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Study finds barriers limit black households’ access to financial services

Kenneth White is an assistant professor in the department of financial planning

Athens, Ga. – While black households see value in using financial planning services, most don’t pursue it due to barriers to entry including large gaps in income and net worth relative to other ethnic groups, according to a University of Georgia researcher.

Black and Hispanic households have significantly fewer financial assets compared to white and Asian households, in addition to lower levels of education, less willingness to take financial risk and a shorter horizon for planning for the future.

All of these factors are predictors of the use of financial planning services.

Notably, when these variables were controlled, research showed that black households were actually more likely to consult a financial planner, suggesting usage rates might be higher if the playing field were more level.

“I believe our findings suggest that black households understand there is value in financial planning and they’re more likely to use financial planners than other households, but they just have these barriers to entry,” said Kenneth White, an assistant professor in the department of financial planning, housing and consumer economics in the College of Family and Consumer Sciences.

Among those barriers, White said, is the low number of black financial planners in the industry and low levels of trust among black households for financial institutions.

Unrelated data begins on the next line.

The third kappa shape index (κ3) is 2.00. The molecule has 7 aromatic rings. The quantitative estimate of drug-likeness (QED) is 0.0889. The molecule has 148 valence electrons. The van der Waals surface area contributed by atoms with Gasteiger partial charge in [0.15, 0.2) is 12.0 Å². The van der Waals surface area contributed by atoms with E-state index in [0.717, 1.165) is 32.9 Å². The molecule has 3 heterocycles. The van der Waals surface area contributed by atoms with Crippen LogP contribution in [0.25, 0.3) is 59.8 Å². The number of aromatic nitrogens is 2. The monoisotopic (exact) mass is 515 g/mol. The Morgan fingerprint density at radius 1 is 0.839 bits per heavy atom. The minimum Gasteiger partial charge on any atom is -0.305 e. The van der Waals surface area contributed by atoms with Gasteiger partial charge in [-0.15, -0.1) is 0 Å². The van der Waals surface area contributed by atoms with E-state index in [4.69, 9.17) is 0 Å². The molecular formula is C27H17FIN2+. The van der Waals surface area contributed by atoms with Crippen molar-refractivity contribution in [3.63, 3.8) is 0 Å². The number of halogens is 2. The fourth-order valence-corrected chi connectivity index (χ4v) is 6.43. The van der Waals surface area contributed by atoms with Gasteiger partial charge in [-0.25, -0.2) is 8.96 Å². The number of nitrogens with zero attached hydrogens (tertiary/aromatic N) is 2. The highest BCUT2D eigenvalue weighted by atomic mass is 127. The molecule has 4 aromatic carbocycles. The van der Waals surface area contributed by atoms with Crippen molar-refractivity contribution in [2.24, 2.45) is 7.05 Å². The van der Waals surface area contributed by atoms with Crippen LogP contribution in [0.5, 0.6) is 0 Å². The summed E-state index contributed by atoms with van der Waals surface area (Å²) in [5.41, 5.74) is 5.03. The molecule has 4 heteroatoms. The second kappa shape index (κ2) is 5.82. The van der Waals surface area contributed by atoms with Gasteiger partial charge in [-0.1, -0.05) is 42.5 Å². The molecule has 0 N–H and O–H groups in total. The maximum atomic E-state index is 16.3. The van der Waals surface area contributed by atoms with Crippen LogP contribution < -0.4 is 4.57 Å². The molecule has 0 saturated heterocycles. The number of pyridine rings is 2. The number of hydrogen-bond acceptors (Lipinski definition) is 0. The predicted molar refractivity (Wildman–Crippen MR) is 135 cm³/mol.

Black households also have less net worth and fewer financial assets relative to whites and Asians, which makes them less attractive to providers operating under a traditional fee structure.

An analysis of the Survey of Consumer Finances, a cross-sectional, nationally representative data set published every three years by the Federal Reserve Board, showed black households had the lowest mean net worth—$95,261—of the four ethnic groups studied.

By contrast, white households had the highest mean net worth at $678,737, followed by Asian households at $575,511.

“The way financial planners have historically been compensated is they look for assets, and black households just don’t have the same level of net worth and assets that white households have,” White said. “You can’t depend on assets under management as a stream of revenue if there are no assets to be managed.”

Relative to those gaps, however, the income gap between white and black households was not as significant at $101,731 to $42,208.

White suggested a change in the fee structure to include hourly rates or a monthly fee rather than a model based on assets and net worth might make financial planning services more attractive to black households.

Although there are challenges with an hourly or monthly model, it still may make financial planning services more accessible to black households, White said.

“If you’re looking at it from an income perspective and charging based on what someone can afford to pay, that kind of opens up the services a little more,” he said.

The paper, “Financial Planner Use Among Black and Hispanic Households,” appeared in the September 2016 issue of the Journal of Financial Planning.

The paper was co-authored by Stuart J. Heckman of Kansas State University, and it is available online.